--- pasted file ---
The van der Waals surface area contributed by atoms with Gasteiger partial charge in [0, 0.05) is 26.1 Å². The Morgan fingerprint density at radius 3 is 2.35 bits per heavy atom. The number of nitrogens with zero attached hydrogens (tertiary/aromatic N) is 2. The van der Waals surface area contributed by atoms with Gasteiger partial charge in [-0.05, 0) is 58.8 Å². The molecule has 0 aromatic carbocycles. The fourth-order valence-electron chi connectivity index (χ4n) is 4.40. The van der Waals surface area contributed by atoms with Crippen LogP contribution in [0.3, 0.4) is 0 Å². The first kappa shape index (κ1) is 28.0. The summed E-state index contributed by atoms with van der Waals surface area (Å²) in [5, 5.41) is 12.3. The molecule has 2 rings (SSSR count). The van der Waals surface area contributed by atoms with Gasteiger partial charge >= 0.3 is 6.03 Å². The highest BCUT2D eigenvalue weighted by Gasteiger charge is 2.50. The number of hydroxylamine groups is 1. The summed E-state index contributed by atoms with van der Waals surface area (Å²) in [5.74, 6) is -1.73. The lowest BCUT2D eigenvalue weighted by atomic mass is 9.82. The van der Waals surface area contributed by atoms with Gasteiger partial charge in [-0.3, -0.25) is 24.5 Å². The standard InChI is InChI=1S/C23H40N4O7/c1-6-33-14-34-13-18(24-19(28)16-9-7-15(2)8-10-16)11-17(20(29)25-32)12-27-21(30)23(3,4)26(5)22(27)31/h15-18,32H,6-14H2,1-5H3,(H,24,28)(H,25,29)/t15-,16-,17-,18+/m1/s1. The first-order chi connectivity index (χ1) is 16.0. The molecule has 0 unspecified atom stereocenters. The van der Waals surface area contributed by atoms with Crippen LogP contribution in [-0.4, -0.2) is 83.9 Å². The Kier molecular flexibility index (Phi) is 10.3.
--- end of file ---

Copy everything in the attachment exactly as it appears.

The van der Waals surface area contributed by atoms with Gasteiger partial charge in [0, 0.05) is 26.1 Å². The Morgan fingerprint density at radius 3 is 2.35 bits per heavy atom. The number of nitrogens with zero attached hydrogens (tertiary/aromatic N) is 2. The van der Waals surface area contributed by atoms with Gasteiger partial charge in [-0.05, 0) is 58.8 Å². The molecule has 0 aromatic carbocycles. The fourth-order valence-electron chi connectivity index (χ4n) is 4.40. The van der Waals surface area contributed by atoms with Crippen LogP contribution in [0.3, 0.4) is 0 Å². The first kappa shape index (κ1) is 28.0. The summed E-state index contributed by atoms with van der Waals surface area (Å²) in [5, 5.41) is 12.3. The molecule has 2 rings (SSSR count). The van der Waals surface area contributed by atoms with Gasteiger partial charge >= 0.3 is 6.03 Å². The highest BCUT2D eigenvalue weighted by Gasteiger charge is 2.50. The number of hydroxylamine groups is 1. The summed E-state index contributed by atoms with van der Waals surface area (Å²) in [5.74, 6) is -1.73. The lowest BCUT2D eigenvalue weighted by atomic mass is 9.82. The van der Waals surface area contributed by atoms with Gasteiger partial charge in [-0.3, -0.25) is 24.5 Å². The standard InChI is InChI=1S/C23H40N4O7/c1-6-33-14-34-13-18(24-19(28)16-9-7-15(2)8-10-16)11-17(20(29)25-32)12-27-21(30)23(3,4)26(5)22(27)31/h15-18,32H,6-14H2,1-5H3,(H,24,28)(H,25,29)/t15-,16-,17-,18+/m1/s1. The first-order chi connectivity index (χ1) is 16.0. The molecule has 0 unspecified atom stereocenters. The van der Waals surface area contributed by atoms with Crippen LogP contribution in [-0.4, -0.2) is 83.9 Å². The Kier molecular flexibility index (Phi) is 10.3.